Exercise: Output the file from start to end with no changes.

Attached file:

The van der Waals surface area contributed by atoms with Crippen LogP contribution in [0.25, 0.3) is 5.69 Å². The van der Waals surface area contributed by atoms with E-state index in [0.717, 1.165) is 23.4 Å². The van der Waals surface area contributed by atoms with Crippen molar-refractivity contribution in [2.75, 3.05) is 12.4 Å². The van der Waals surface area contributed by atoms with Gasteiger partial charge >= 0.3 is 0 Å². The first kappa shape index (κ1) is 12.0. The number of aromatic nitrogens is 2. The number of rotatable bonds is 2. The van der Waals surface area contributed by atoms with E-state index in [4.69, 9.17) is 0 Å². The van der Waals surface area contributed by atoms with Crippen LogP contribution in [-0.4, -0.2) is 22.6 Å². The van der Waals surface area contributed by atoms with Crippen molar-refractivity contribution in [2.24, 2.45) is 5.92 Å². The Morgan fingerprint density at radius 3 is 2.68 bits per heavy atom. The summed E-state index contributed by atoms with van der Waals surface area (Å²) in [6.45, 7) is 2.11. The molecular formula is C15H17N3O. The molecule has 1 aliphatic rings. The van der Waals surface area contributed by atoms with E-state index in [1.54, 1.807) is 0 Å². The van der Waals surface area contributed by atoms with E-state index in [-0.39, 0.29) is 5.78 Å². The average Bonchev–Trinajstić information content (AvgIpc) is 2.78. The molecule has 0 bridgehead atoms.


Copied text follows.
The van der Waals surface area contributed by atoms with Crippen LogP contribution in [0.25, 0.3) is 5.69 Å². The van der Waals surface area contributed by atoms with E-state index in [0.717, 1.165) is 23.4 Å². The van der Waals surface area contributed by atoms with Crippen molar-refractivity contribution in [2.75, 3.05) is 12.4 Å². The van der Waals surface area contributed by atoms with Gasteiger partial charge >= 0.3 is 0 Å². The first kappa shape index (κ1) is 12.0. The number of aromatic nitrogens is 2. The number of rotatable bonds is 2. The van der Waals surface area contributed by atoms with E-state index in [4.69, 9.17) is 0 Å². The van der Waals surface area contributed by atoms with Crippen LogP contribution in [-0.4, -0.2) is 22.6 Å². The van der Waals surface area contributed by atoms with Crippen molar-refractivity contribution in [2.24, 2.45) is 5.92 Å². The Morgan fingerprint density at radius 3 is 2.68 bits per heavy atom. The summed E-state index contributed by atoms with van der Waals surface area (Å²) in [6.45, 7) is 2.11. The molecular formula is C15H17N3O. The molecule has 1 aliphatic rings. The van der Waals surface area contributed by atoms with E-state index in [1.54, 1.807) is 0 Å². The van der Waals surface area contributed by atoms with E-state index in [-0.39, 0.29) is 5.78 Å². The average Bonchev–Trinajstić information content (AvgIpc) is 2.78. The molecule has 0 bridgehead atoms.